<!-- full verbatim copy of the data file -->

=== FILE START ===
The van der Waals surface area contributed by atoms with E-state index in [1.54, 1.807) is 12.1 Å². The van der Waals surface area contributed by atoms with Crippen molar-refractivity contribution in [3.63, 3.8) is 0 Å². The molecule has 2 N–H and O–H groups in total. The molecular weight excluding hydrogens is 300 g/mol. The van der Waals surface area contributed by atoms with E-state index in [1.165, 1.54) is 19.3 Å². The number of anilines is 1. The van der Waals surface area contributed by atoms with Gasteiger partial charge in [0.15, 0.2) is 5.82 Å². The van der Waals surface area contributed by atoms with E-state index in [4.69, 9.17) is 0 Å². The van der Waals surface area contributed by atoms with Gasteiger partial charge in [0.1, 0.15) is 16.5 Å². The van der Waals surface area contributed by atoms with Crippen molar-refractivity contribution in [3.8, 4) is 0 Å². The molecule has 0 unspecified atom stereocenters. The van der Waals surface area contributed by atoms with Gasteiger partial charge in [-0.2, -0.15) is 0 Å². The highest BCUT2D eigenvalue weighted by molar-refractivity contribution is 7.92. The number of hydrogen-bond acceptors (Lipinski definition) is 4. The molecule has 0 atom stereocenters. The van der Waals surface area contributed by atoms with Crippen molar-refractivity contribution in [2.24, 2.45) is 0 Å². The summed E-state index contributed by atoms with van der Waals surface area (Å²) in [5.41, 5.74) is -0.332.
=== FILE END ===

The van der Waals surface area contributed by atoms with E-state index in [1.54, 1.807) is 12.1 Å². The van der Waals surface area contributed by atoms with Crippen molar-refractivity contribution in [3.63, 3.8) is 0 Å². The molecule has 2 N–H and O–H groups in total. The molecular weight excluding hydrogens is 300 g/mol. The van der Waals surface area contributed by atoms with E-state index in [1.165, 1.54) is 19.3 Å². The number of anilines is 1. The van der Waals surface area contributed by atoms with Gasteiger partial charge in [0.15, 0.2) is 5.82 Å². The van der Waals surface area contributed by atoms with E-state index in [4.69, 9.17) is 0 Å². The van der Waals surface area contributed by atoms with Gasteiger partial charge in [0.1, 0.15) is 16.5 Å². The van der Waals surface area contributed by atoms with Crippen molar-refractivity contribution in [3.8, 4) is 0 Å². The molecule has 0 unspecified atom stereocenters. The van der Waals surface area contributed by atoms with Gasteiger partial charge in [-0.2, -0.15) is 0 Å². The highest BCUT2D eigenvalue weighted by molar-refractivity contribution is 7.92. The number of hydrogen-bond acceptors (Lipinski definition) is 4. The molecule has 0 atom stereocenters. The van der Waals surface area contributed by atoms with Crippen molar-refractivity contribution in [2.24, 2.45) is 0 Å². The summed E-state index contributed by atoms with van der Waals surface area (Å²) in [5.41, 5.74) is -0.332.